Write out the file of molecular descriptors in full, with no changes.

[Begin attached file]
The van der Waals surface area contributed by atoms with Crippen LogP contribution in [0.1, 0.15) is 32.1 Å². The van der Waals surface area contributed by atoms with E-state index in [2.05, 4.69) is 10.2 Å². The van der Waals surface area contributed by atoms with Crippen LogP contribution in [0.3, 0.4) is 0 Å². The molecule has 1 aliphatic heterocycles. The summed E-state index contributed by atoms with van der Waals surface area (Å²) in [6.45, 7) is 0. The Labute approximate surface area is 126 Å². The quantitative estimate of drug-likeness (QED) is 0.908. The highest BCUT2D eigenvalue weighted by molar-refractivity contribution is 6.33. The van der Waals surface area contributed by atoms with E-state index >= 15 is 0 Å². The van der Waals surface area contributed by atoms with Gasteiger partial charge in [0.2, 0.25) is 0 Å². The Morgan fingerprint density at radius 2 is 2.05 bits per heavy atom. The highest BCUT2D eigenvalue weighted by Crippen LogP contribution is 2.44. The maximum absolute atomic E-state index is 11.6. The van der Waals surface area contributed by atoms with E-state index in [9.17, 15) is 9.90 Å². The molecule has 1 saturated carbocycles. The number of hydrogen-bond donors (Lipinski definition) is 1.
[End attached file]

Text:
The van der Waals surface area contributed by atoms with Crippen LogP contribution in [0.1, 0.15) is 32.1 Å². The van der Waals surface area contributed by atoms with E-state index in [2.05, 4.69) is 10.2 Å². The van der Waals surface area contributed by atoms with Crippen LogP contribution in [0.3, 0.4) is 0 Å². The molecule has 1 aliphatic heterocycles. The summed E-state index contributed by atoms with van der Waals surface area (Å²) in [6.45, 7) is 0. The Labute approximate surface area is 126 Å². The quantitative estimate of drug-likeness (QED) is 0.908. The highest BCUT2D eigenvalue weighted by molar-refractivity contribution is 6.33. The van der Waals surface area contributed by atoms with E-state index >= 15 is 0 Å². The van der Waals surface area contributed by atoms with Gasteiger partial charge in [0.2, 0.25) is 0 Å². The Morgan fingerprint density at radius 2 is 2.05 bits per heavy atom. The highest BCUT2D eigenvalue weighted by Crippen LogP contribution is 2.44. The maximum absolute atomic E-state index is 11.6. The van der Waals surface area contributed by atoms with E-state index in [9.17, 15) is 9.90 Å². The molecule has 1 saturated carbocycles. The number of hydrogen-bond donors (Lipinski definition) is 1.